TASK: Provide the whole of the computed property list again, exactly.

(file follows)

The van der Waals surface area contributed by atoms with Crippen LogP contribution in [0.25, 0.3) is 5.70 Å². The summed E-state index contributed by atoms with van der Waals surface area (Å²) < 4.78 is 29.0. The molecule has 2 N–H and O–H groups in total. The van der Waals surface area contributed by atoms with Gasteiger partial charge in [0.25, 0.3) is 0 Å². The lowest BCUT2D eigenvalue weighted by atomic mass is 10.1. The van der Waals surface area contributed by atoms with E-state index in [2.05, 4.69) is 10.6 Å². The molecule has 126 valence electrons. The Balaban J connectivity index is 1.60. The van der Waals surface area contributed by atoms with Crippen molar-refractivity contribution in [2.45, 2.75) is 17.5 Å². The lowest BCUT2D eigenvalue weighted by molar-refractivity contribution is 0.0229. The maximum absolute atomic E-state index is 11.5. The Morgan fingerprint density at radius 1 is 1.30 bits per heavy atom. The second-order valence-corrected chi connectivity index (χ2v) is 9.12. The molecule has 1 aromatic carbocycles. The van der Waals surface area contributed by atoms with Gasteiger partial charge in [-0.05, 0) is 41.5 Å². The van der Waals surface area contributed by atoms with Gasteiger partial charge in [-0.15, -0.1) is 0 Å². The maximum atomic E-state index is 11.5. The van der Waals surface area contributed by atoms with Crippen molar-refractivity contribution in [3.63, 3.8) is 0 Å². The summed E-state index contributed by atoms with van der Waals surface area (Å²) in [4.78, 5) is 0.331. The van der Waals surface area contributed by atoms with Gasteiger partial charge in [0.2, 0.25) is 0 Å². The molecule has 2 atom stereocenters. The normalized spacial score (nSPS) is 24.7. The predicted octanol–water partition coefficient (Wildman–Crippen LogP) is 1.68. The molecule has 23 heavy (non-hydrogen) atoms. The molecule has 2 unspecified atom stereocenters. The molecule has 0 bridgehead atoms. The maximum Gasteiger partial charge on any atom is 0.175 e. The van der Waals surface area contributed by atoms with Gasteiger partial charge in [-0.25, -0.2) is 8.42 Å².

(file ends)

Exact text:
The van der Waals surface area contributed by atoms with Crippen LogP contribution in [0.25, 0.3) is 5.70 Å². The summed E-state index contributed by atoms with van der Waals surface area (Å²) < 4.78 is 29.0. The molecule has 2 N–H and O–H groups in total. The van der Waals surface area contributed by atoms with Gasteiger partial charge in [0.25, 0.3) is 0 Å². The lowest BCUT2D eigenvalue weighted by atomic mass is 10.1. The van der Waals surface area contributed by atoms with E-state index in [2.05, 4.69) is 10.6 Å². The molecule has 126 valence electrons. The Balaban J connectivity index is 1.60. The van der Waals surface area contributed by atoms with Crippen molar-refractivity contribution in [2.45, 2.75) is 17.5 Å². The lowest BCUT2D eigenvalue weighted by molar-refractivity contribution is 0.0229. The maximum absolute atomic E-state index is 11.5. The Morgan fingerprint density at radius 1 is 1.30 bits per heavy atom. The second-order valence-corrected chi connectivity index (χ2v) is 9.12. The molecule has 1 aromatic carbocycles. The van der Waals surface area contributed by atoms with Gasteiger partial charge in [-0.05, 0) is 41.5 Å². The van der Waals surface area contributed by atoms with Gasteiger partial charge in [-0.15, -0.1) is 0 Å². The maximum atomic E-state index is 11.5. The van der Waals surface area contributed by atoms with Crippen molar-refractivity contribution in [3.63, 3.8) is 0 Å². The summed E-state index contributed by atoms with van der Waals surface area (Å²) in [4.78, 5) is 0.331. The van der Waals surface area contributed by atoms with Gasteiger partial charge in [0.2, 0.25) is 0 Å². The molecule has 2 atom stereocenters. The normalized spacial score (nSPS) is 24.7. The predicted octanol–water partition coefficient (Wildman–Crippen LogP) is 1.68. The molecule has 23 heavy (non-hydrogen) atoms. The molecule has 2 unspecified atom stereocenters. The molecule has 0 bridgehead atoms. The maximum Gasteiger partial charge on any atom is 0.175 e. The van der Waals surface area contributed by atoms with Gasteiger partial charge in [-0.25, -0.2) is 8.42 Å².